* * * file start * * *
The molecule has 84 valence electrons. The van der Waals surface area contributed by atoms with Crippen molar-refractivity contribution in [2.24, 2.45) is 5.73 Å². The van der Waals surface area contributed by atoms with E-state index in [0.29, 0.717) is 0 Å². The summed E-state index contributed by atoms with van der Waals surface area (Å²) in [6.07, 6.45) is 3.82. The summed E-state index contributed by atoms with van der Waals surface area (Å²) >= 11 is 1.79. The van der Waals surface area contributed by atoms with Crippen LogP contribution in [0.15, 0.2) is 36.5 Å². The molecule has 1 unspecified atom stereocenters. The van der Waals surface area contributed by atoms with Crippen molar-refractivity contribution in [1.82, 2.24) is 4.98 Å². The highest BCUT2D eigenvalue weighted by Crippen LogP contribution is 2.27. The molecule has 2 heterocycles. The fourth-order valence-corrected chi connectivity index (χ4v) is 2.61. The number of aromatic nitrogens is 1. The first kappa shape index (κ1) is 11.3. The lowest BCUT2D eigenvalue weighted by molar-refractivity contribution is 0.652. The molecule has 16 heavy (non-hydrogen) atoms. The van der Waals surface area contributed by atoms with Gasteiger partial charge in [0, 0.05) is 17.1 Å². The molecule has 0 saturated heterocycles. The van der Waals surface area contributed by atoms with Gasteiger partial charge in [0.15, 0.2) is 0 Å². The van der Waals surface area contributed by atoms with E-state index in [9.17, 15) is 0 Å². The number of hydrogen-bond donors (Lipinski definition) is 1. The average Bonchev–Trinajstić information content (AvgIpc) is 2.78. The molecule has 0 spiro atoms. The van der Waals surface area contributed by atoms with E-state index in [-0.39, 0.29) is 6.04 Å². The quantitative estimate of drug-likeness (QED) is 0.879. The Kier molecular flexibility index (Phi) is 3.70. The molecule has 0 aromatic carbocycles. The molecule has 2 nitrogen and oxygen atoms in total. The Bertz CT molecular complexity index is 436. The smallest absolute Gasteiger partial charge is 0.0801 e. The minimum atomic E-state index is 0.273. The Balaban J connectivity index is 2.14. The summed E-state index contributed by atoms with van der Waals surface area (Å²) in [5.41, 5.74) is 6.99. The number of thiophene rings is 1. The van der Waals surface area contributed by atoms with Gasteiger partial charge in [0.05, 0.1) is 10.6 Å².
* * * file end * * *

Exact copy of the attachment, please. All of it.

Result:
The molecule has 84 valence electrons. The van der Waals surface area contributed by atoms with Crippen molar-refractivity contribution in [2.24, 2.45) is 5.73 Å². The van der Waals surface area contributed by atoms with E-state index in [0.29, 0.717) is 0 Å². The summed E-state index contributed by atoms with van der Waals surface area (Å²) in [6.07, 6.45) is 3.82. The summed E-state index contributed by atoms with van der Waals surface area (Å²) >= 11 is 1.79. The van der Waals surface area contributed by atoms with Crippen LogP contribution in [0.15, 0.2) is 36.5 Å². The molecule has 1 unspecified atom stereocenters. The van der Waals surface area contributed by atoms with Crippen molar-refractivity contribution in [1.82, 2.24) is 4.98 Å². The highest BCUT2D eigenvalue weighted by Crippen LogP contribution is 2.27. The molecule has 2 heterocycles. The fourth-order valence-corrected chi connectivity index (χ4v) is 2.61. The number of aromatic nitrogens is 1. The first kappa shape index (κ1) is 11.3. The lowest BCUT2D eigenvalue weighted by molar-refractivity contribution is 0.652. The molecule has 16 heavy (non-hydrogen) atoms. The van der Waals surface area contributed by atoms with Gasteiger partial charge in [0, 0.05) is 17.1 Å². The molecule has 0 saturated heterocycles. The van der Waals surface area contributed by atoms with Gasteiger partial charge in [0.15, 0.2) is 0 Å². The van der Waals surface area contributed by atoms with E-state index in [9.17, 15) is 0 Å². The number of hydrogen-bond donors (Lipinski definition) is 1. The average Bonchev–Trinajstić information content (AvgIpc) is 2.78. The molecule has 0 spiro atoms. The van der Waals surface area contributed by atoms with E-state index in [-0.39, 0.29) is 6.04 Å². The quantitative estimate of drug-likeness (QED) is 0.879. The Kier molecular flexibility index (Phi) is 3.70. The molecule has 0 aromatic carbocycles. The molecule has 2 nitrogen and oxygen atoms in total. The Bertz CT molecular complexity index is 436. The smallest absolute Gasteiger partial charge is 0.0801 e. The minimum atomic E-state index is 0.273. The Balaban J connectivity index is 2.14. The summed E-state index contributed by atoms with van der Waals surface area (Å²) in [5.41, 5.74) is 6.99. The number of thiophene rings is 1. The van der Waals surface area contributed by atoms with Gasteiger partial charge in [0.05, 0.1) is 10.6 Å².